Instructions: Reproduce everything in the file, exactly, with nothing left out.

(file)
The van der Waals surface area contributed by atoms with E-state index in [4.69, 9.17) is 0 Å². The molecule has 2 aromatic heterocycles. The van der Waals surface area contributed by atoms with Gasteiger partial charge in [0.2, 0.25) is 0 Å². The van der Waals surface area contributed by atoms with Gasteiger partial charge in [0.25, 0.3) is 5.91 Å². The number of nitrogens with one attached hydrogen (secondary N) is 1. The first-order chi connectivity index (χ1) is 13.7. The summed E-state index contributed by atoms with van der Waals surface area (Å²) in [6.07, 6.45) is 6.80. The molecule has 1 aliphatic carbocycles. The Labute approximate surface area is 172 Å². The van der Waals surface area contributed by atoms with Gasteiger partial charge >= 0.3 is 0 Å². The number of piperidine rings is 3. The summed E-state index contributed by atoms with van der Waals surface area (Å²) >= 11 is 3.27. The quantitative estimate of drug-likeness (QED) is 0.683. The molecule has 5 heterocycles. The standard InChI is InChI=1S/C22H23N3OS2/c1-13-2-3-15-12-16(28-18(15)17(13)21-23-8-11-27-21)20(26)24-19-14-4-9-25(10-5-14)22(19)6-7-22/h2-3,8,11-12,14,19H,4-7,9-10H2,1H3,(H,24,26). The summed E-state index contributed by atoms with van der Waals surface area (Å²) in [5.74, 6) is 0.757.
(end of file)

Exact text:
The van der Waals surface area contributed by atoms with E-state index in [4.69, 9.17) is 0 Å². The molecule has 2 aromatic heterocycles. The van der Waals surface area contributed by atoms with Gasteiger partial charge in [0.2, 0.25) is 0 Å². The van der Waals surface area contributed by atoms with Gasteiger partial charge in [0.25, 0.3) is 5.91 Å². The number of nitrogens with one attached hydrogen (secondary N) is 1. The first-order chi connectivity index (χ1) is 13.7. The summed E-state index contributed by atoms with van der Waals surface area (Å²) in [6.07, 6.45) is 6.80. The molecule has 1 aliphatic carbocycles. The Labute approximate surface area is 172 Å². The van der Waals surface area contributed by atoms with Gasteiger partial charge >= 0.3 is 0 Å². The number of piperidine rings is 3. The summed E-state index contributed by atoms with van der Waals surface area (Å²) >= 11 is 3.27. The quantitative estimate of drug-likeness (QED) is 0.683. The molecule has 5 heterocycles. The standard InChI is InChI=1S/C22H23N3OS2/c1-13-2-3-15-12-16(28-18(15)17(13)21-23-8-11-27-21)20(26)24-19-14-4-9-25(10-5-14)22(19)6-7-22/h2-3,8,11-12,14,19H,4-7,9-10H2,1H3,(H,24,26). The summed E-state index contributed by atoms with van der Waals surface area (Å²) in [5.74, 6) is 0.757.